Massage Therapy FAQs
Interested in starting your career in massage therapy? Learn more about the Massage Therapy Program offered at Harper College.
Massage therapy is one of the oldest known health care practices. References to massage are found in ancient Chinese medical texts written more than 4,000 years ago.
Massage therapy is the scientific manipulation of the soft tissues of the body for the purpose of normalizing those tissues. Massage therapy consists of a group of manual techniques that include applying fixed or movable pressure, holding, and/or causing movement to parts of the body. While massage therapy is applied primarily with the hands, sometimes the forearms or elbows are used. These techniques affect the muscular, skeletal, circulatory, lymphatic, nervous, and other systems of the body.
While there are several types of massage, called modalities, they all generally fit into two main categories:
- Relaxation Massage: also known as Swedish-style massage; practiced in settings like spas, wellness centers and resorts
- Rehabilitative Massage: also known as deep tissue, medical, therapeutic or clinical massage; practiced in many settings like clinics, hospitals and chiropractic offices
Harper offers a comprehensive program that exceeds state requirements.
Combining a variety of healing modalities with focus in both relaxation and rehabilitative massage, our program provides a diverse education that increases potential for working in different environments.
Excellent, experienced instructors along with the combination of classroom and clinic experience allow the student to prepare for real-world situations.
Classes are small to allow students individual attention. Generally, there are less than 20 students per class.
The program can be completed in less than one year.
The Massage Therapy Program is offered at Harper College's main Palatine campus, located in the northwest suburbs of Chicago. The program is housed in Harper's Avante Center, Building X (near Parking Lot 4). The Massage Clinic is located in Room X105. View maps and directions.
According to the US Bureau of Labor Statistics Occupational Outlook for Massage Therapists (published 06/01/2018), employment of massage therapists is projected to grow 26 percent from 2016 to 2026, much faster than the average for all occupations. Continued growth in the demand for massage therapy services will lead to new openings for massage therapists.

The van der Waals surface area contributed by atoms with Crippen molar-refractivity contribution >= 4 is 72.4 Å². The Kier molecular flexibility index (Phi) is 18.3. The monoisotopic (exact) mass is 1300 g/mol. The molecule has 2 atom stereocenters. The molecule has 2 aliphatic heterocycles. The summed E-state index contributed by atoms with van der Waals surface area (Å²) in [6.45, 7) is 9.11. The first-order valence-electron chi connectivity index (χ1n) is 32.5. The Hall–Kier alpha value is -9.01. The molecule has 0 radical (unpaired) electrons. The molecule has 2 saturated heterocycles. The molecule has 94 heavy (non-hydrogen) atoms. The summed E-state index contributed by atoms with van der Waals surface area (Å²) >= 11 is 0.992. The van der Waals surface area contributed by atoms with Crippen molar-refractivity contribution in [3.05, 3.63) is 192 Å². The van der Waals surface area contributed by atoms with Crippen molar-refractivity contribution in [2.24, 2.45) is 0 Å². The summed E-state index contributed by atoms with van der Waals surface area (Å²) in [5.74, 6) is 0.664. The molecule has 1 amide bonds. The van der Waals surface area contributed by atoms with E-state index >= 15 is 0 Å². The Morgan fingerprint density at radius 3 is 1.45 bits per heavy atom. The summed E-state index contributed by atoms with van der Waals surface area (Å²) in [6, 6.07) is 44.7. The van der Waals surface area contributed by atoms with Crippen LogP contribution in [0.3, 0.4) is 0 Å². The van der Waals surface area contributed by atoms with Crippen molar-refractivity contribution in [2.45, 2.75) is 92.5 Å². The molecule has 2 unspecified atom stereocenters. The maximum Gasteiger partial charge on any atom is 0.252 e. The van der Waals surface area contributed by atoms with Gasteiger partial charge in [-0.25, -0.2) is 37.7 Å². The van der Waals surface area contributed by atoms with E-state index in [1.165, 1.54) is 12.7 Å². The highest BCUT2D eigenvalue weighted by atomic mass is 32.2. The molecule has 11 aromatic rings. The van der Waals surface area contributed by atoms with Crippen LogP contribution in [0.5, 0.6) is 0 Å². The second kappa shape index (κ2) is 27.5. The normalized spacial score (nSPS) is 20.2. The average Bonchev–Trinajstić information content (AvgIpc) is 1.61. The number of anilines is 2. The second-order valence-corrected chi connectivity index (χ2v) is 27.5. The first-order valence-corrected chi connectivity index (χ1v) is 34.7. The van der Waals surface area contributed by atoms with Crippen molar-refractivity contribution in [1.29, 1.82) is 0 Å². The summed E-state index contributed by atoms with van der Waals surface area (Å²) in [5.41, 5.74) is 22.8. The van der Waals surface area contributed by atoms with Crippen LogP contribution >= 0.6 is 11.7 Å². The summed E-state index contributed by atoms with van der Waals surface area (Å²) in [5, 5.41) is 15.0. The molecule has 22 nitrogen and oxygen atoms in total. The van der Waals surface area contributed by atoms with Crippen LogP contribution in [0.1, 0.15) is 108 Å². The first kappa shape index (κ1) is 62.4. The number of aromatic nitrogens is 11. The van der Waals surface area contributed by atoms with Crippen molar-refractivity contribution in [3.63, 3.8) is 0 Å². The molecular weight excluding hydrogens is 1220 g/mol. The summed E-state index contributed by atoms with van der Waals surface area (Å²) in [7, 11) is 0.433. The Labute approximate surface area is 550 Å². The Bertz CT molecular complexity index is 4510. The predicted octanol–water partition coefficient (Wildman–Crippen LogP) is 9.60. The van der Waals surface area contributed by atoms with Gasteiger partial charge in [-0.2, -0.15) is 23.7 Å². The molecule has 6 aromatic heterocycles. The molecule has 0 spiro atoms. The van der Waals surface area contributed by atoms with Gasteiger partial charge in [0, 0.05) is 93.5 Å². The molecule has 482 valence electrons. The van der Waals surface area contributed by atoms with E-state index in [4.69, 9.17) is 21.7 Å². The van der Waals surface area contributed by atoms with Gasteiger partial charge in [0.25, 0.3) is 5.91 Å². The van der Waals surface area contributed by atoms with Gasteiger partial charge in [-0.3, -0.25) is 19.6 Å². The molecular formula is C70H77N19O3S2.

The Massage Therapy program at Harper College prepares graduates to become a state Licensed Massage Therapist (LMT) and to become Board Certified for Therapeutic Massage and Bodywork (BCTMB).
A massage therapist can be self-employed, a salaried employee or work on a commission basis. Job opportunities include private practice, spas, rehabilitation centers, hospitals, sports clinics and sports teams, fitness centers, medical and chiropractic clinics, geriatric/nursing homes, and many more.
Yes. The state of Illinois requires that massage therapists successfully complete a minimum of 600 hours of education including hands-on training from an approved provider and then pass the national licensing exam. Harper College's program provides 768 hours of training and the national licensing exam is administered as the Massage Board Licensing Exam (MBLEx).
In addition, in Illinois to get a license an applicant must be at least 18 years of age and must be able to pass a criminal background check, so these are requirements for our program as well.
As of Feb 2019, 45 states plus the District of Columbia require a license to practice and one state (CA) has a voluntary state certification. In states without a license requirement, local jurisdictions (cities or counties) often require a local massage license or permit in order to practice.
Practitioners are strongly encouraged to research the laws and rules in place for the jurisdiction in which they plan to work.
The best-paid 10 percent in the profession made more than $77,470, while the bottom 10 percent made less than $20,300. However, many massage therapists are self-employed or work part-time, so earnings range widely.
For more career information, visit the website for the American Massage Therapy Association.
The Harper Massage Therapy Clinic is on campus and simulates a real-world working environment for our students. Students are provide massage therapy care to patients from the public under the supervision of program faculty. The clinic is operated as a "teaching clinic" where the student receives individualized instruction while providing massage therapy treatments to real-world clients.